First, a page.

Financial Concerns Haunt US Rural Hospitals

The impact of financial issues and a shortage of nurses has become more evident in rural hospitals in states such as North Carolina and West Virginia.

UNC Chapel Hill said that the majority of 82 rural hospitals that closed since 2010 were in the southeastern states, including four in N.C. Money problems served as the primary reason behind these hospital closures.

Hospital cases

The four facilities that closed in N.C. comprised the Pungo District Hospital, Yadkin Valley Community, Blowing Rock, and the Franklin Medical Center. The latter hospital, however, will reopen in 2018 as part of a leasing deal, while the Blowing Rock facility reopened as a nursing home. The reopened Franklin Medical Center will operate a 24-hour emergency department.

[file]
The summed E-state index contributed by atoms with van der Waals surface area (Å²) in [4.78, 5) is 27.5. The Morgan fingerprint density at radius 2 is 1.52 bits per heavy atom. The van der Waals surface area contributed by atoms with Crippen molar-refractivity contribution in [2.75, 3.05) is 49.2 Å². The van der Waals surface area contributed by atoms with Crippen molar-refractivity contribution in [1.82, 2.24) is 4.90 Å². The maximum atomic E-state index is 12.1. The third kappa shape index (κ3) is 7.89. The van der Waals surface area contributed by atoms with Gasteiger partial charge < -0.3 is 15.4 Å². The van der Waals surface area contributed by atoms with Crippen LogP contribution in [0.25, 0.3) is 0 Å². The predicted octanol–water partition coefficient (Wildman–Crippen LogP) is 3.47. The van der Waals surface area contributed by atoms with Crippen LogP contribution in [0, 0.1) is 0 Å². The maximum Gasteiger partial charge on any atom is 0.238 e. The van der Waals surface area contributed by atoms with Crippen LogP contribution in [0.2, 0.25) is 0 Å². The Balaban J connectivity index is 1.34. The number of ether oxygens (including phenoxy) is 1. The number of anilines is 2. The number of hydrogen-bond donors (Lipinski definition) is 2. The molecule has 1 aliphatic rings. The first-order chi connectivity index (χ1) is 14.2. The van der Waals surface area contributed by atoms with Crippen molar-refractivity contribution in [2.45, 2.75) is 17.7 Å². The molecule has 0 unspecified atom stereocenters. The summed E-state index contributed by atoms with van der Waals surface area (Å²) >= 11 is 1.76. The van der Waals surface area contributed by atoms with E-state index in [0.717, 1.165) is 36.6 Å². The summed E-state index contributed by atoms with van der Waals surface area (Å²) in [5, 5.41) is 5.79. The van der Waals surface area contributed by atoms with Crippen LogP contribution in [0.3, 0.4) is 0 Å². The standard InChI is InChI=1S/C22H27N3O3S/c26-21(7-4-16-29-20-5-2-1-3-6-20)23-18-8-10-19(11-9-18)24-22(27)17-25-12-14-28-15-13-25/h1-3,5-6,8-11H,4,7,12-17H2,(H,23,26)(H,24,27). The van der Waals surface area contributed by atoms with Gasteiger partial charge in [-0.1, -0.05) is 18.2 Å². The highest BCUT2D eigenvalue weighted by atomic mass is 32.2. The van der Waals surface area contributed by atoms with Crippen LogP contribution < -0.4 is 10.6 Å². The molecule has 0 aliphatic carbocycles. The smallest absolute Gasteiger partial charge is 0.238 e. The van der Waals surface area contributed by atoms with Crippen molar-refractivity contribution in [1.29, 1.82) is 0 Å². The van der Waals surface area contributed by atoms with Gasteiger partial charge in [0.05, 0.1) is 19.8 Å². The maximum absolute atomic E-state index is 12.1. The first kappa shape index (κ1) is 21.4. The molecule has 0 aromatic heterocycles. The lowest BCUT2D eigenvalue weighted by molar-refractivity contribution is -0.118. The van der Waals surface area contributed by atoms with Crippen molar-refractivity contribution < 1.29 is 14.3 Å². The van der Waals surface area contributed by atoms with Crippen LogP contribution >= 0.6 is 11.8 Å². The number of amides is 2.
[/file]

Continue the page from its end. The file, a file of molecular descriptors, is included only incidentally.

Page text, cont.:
George Pink, North Carolina Rural Health Research and Policy Analysis Center deputy director, said that abandonment and conversion are the two types of hospital closures in the state. For converted facilities, third-party providers of hospital case management services such as Case Management Innovations may help in easing staffing concerns, as nurses are already scarce in several states.

Nursing care

The Charleston Area Medical Center in W.V. currently grapples with a $40 million deficit in 2017, aside from dealing with fewer nurses. The non-profit hospital decided to spend $12 million for travel nurses to solve the problem. The amount increased as much as twice compared to 2014, while the hospital did not even need travel nurses 10 years ago.

However, the shortage of nurses has obviously led hospitals to reconsider their recruitment options. Some have offered higher pay and signing bonuses, while others have given free housing and student loan assistance. This trend manifested in a higher spending for travel nurses that reached $4.8 billion, which was almost double the figure from 2014, according to Staffing Industry Analysts.

Government assistance will be necessary to help rural hospitals assistance in solving their financial woes, while employment packages for nurses should be more attractive to fill the current gap.